I thought it'd be fun to have an ongoing thread to talk about current events in science- things that are interesting but not really big enough to warrant their own threads.
To start off...
There's an outbreak of chikungunya in the Caribbean! This is huge because chikungunya virus (CHIKV) has never been in the Western Hemisphere before. All the right environmental factors were here (people, Aedes mosquitos, climate) but for some reason it never crossed the Atlantic with the slave trade. This made prevailing thought that it required some sort of unknown factor to establish that the west lacks. Well, so much for that.
LinkLast week the World Health Organization reported two cases of chikungunya, a painful, mosquito-borne illness on the French part of St. Martin.
Now the outbreak has grown to 10 cases, the Centers for Disease Control and Prevention said Wednesday. And the outbreak is likely to get even bigger or spread to other islands.
The culprit is a nasty virus that causes a high fever, headache and arthritis-like pain in the joints. Symptoms usually clear up within a week or so, and the illness is rarely fatal. But there is no vaccine or treatment for chikungunya.
By contrast, the slave trade brought three of the four infectious Plasmodium spp to the west. The one that didn't make the jump doesn't really have a wide range. If diseases had the opportunity to come west with the slave trade but didn't, it's generally presumed that there's an unappreciated environmental barrier that exists. Yellow Fever is another case. All the right factors exist in East Asia for Yellow Fever virus as far as we appreciate them, but for some reason it's never found it's way there.
Another article from CBS:
LinkThe World Health Organization said on Dec. 6 that officials were alerted to two confirmed cases of chikungunya in people who were infected on the French St. Marten side of the island. The other side of the island, St. Maartens, is owned by the Netherlands.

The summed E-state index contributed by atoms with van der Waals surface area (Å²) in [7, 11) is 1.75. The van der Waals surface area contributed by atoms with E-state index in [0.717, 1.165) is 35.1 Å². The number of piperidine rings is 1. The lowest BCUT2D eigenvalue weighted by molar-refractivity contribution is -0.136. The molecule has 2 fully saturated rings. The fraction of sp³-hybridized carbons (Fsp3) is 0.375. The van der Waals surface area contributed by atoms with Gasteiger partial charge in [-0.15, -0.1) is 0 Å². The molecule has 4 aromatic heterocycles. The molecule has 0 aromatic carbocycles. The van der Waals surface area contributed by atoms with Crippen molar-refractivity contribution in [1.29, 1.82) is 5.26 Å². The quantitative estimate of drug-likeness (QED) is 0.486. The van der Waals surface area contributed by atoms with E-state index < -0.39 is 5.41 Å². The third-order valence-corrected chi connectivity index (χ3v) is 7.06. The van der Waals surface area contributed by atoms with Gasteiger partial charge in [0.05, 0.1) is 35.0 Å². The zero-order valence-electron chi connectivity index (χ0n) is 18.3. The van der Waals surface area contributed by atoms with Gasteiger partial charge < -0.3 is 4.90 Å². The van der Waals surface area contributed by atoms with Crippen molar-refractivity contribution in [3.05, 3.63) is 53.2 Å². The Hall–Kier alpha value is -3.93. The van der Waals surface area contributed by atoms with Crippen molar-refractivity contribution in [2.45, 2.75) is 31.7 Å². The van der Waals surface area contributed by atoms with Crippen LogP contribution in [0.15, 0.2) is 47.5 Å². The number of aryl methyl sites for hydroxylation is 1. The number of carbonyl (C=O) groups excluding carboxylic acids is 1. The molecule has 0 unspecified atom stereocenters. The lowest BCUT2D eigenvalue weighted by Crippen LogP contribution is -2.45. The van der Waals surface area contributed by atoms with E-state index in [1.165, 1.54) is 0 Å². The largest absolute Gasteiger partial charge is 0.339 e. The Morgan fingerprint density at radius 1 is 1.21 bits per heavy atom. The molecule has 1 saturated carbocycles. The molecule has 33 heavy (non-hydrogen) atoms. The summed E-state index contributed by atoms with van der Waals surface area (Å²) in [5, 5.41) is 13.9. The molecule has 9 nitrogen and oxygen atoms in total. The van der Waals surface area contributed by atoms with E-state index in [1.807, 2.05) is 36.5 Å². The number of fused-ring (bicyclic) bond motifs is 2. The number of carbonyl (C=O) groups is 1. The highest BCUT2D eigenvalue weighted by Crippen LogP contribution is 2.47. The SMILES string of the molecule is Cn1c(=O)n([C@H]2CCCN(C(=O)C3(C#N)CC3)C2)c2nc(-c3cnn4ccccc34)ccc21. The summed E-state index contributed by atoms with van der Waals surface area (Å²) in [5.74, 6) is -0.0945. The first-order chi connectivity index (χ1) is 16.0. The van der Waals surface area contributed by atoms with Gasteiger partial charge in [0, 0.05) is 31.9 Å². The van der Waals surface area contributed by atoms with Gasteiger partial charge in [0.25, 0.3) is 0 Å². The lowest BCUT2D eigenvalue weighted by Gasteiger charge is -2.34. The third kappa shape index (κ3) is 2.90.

WHO authorities were alerted to the possibility of the outbreak when they were investigating dengue fever cases on the island. Five patients at this time had joint paints and fever, but they did not have dengue.
Dengue Fever has similar symptoms, but unlike chikungunya, dengue is endemic in the tropical western hemisphere. The WHO watches for it but it's not exactly headlines when someone comes down with it.
Also, poor research from whoever wrote the CBS article:
Not technically incorrect but very misleading. People outside of chikungunya's endemic range get it all the time, but when you hear about someone in the US or Europe getting chikungunya, they got it while traveling to Africa/India/the Seychelles and they brought it back. On the contrary, it seems that CHIKV is now establishing a reservoir in St. Martin.That doesn’t mean it can’t spread to other countries. In the U.S.,105 cases of chikungunya fever were reported from 2004 to 2009, the CDC noted.
The biggest concern in the US is going to be keeping it out of Puerto Rico. The CDC has pretty broad power to regulate travel to the US from other countries, but PR is American soil. Very little power to stop travel between (say) PR and Miami if an outbreak occurs there.
Oh, chikungunya is pronounced exactly how it looks like it should be pronounced. It's fun to say.